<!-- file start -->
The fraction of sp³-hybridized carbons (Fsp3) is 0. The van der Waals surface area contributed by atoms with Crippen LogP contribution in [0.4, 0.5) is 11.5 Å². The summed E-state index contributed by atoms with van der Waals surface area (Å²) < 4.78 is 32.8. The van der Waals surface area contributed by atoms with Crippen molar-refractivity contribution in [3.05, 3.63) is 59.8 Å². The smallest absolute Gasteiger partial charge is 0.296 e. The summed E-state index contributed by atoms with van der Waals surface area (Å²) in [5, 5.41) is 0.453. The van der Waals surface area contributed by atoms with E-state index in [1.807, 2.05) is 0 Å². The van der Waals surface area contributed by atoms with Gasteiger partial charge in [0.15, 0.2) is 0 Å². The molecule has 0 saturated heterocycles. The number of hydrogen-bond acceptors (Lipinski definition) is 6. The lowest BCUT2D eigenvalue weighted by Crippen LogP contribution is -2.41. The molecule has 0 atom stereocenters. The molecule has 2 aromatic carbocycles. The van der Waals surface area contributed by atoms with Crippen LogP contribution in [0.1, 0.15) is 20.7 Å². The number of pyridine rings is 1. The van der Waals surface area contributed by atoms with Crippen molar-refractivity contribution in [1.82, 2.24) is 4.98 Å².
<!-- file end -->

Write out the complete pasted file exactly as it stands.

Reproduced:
The fraction of sp³-hybridized carbons (Fsp3) is 0. The van der Waals surface area contributed by atoms with Crippen LogP contribution in [0.4, 0.5) is 11.5 Å². The summed E-state index contributed by atoms with van der Waals surface area (Å²) < 4.78 is 32.8. The van der Waals surface area contributed by atoms with Crippen molar-refractivity contribution in [3.05, 3.63) is 59.8 Å². The smallest absolute Gasteiger partial charge is 0.296 e. The summed E-state index contributed by atoms with van der Waals surface area (Å²) in [5, 5.41) is 0.453. The van der Waals surface area contributed by atoms with E-state index in [1.807, 2.05) is 0 Å². The van der Waals surface area contributed by atoms with Gasteiger partial charge in [0.15, 0.2) is 0 Å². The molecule has 0 saturated heterocycles. The number of hydrogen-bond acceptors (Lipinski definition) is 6. The lowest BCUT2D eigenvalue weighted by Crippen LogP contribution is -2.41. The molecule has 0 atom stereocenters. The molecule has 2 aromatic carbocycles. The van der Waals surface area contributed by atoms with Crippen LogP contribution in [0.1, 0.15) is 20.7 Å². The number of pyridine rings is 1. The van der Waals surface area contributed by atoms with Crippen molar-refractivity contribution in [1.82, 2.24) is 4.98 Å².